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Wednesday, June 28, 2017 - 17:47

The weekend of the 24/25 June 2017 saw the launch of the Jozi Walks initiative of the Johannesburg Development Agency (JDA). Individuals, community organizations, tourism companies and NGOs joined hands in offering a series of free and innovative walks through Johannesburg, north, south, east and west. It was exciting, fun and  showed off Jozi at its best over a two day celebration of the Jane Jacobs walk my city philosophy.  

60 people joined Brett McDougall and Kathy Munro of The Johannesburg Heritage Foundation (JHF) on a Sunday afternoon for a three hour guided walk through the eastern Joburg suburbs of Orchards, Maryvale, Sydenham and Orange Grove. The theme was 'Louis Botha Corridor of Creativity'.

The walk started at the Orchards Project at 6 Pine Road where we launched Jozi Walks and told our guests about the JHF. Everyone was armed with a map. Roger Chadwick of the Orchards Project spoke about the opportunities for public street art in the neighbourhood with the walls along Louis Road and the Spark Gallery turning creative graffiti into an art form. Our first stop was at the 1946 communal hall of the North Eastern congregation of the Jewish Community, the forerunner of the Pine Street shul; today it is the 24 Carrots building and has passed on to new uses and hands but the façade of golden, facebricks and the style of the 40s’ with contemporary street art enhancing the frontage is worth close inspection. This was the moment for a group photograph.


1946 North Eastern Congregation Communal Hall (Kathy Munro)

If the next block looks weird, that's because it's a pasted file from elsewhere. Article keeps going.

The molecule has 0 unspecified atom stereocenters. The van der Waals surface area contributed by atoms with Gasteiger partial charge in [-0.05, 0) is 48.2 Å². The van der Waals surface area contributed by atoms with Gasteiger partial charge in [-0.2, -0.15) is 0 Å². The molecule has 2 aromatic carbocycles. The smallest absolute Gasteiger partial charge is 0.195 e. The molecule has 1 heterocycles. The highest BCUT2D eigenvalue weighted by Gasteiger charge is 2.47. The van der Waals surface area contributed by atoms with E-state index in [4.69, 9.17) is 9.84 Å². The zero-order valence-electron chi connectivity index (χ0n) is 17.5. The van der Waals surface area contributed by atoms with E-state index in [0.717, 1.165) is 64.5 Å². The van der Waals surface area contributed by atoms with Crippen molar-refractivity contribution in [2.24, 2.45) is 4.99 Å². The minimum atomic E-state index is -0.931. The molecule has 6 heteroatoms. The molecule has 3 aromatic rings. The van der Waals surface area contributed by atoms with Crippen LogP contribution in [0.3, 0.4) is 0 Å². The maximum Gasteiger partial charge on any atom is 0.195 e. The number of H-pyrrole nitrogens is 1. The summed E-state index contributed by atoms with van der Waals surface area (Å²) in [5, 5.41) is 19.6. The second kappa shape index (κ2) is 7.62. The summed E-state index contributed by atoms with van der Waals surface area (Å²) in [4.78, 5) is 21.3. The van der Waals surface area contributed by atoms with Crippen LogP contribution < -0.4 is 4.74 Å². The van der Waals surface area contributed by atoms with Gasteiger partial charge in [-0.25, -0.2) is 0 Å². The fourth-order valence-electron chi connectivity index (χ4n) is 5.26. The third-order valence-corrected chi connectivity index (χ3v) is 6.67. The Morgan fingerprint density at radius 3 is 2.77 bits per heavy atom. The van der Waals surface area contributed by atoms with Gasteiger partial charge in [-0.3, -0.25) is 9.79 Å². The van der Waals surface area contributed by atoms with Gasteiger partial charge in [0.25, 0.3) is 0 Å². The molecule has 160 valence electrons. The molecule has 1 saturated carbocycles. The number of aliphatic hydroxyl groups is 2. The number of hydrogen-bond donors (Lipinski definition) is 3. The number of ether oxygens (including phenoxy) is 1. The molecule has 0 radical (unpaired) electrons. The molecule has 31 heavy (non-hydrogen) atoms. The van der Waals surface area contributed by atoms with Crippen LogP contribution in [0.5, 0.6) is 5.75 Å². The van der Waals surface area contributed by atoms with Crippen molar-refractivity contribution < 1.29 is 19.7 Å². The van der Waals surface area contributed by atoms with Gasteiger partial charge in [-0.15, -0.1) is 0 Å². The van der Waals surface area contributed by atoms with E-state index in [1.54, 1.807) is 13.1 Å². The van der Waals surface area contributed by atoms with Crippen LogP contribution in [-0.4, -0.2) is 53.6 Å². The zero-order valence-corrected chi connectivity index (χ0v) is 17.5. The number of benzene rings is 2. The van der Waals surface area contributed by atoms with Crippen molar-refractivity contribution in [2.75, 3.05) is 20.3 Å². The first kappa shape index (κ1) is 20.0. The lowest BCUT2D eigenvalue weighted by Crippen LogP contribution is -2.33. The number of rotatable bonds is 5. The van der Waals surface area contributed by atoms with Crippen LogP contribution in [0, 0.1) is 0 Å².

We walked down Louis Road. Walking west, the wall art is a vibrant riot of colour and creativity; here graffiti artists have converted forbidding security walls along the edge of properties on this main road, into an eye catching street gallery (see main image). Barbed wire topping ceases to be noticed and instead you pause to  puzzle meaning and form in these works of art. The warm winter sun and bare branches of the jacaranda trees provide perfect frames.

Our second stop was to watch artist Sandile Radebe creating a new mural on a new stretch of wall on Louis Road. This is a historical mural on a public wall at the side of the main road connecting Orange Grove and Norwood. The work has been commissioned by the JHF with its sponsorship prize from the JDA. Sandile captures the images of Gandhi, Herman Kallenbach (the historic greats) and the contemporary book man of note, Richard Welsh and his Kalahari bookshop. 


The artist Sandile with his Gandhi – the wall artist at work (Kathy Munro)


As we walked along Louis Botha Avenue we engaged with new friends and talked history, architecture, community roots and changing urban trends. The contrast between the Corridor of Freedom on loud brash somewhat decayed Louis Botha Avenue with its promise of higher density living, people lounging or purposeful on pavements and an upgraded Rea Vaya transport system against the quiet leafy side roads with unchanged houses from the 1930s and 40s raised questions about what  should change and what should stay the same. 


Shops and Apartments on Louis Botha Avenue (Kathy Munro)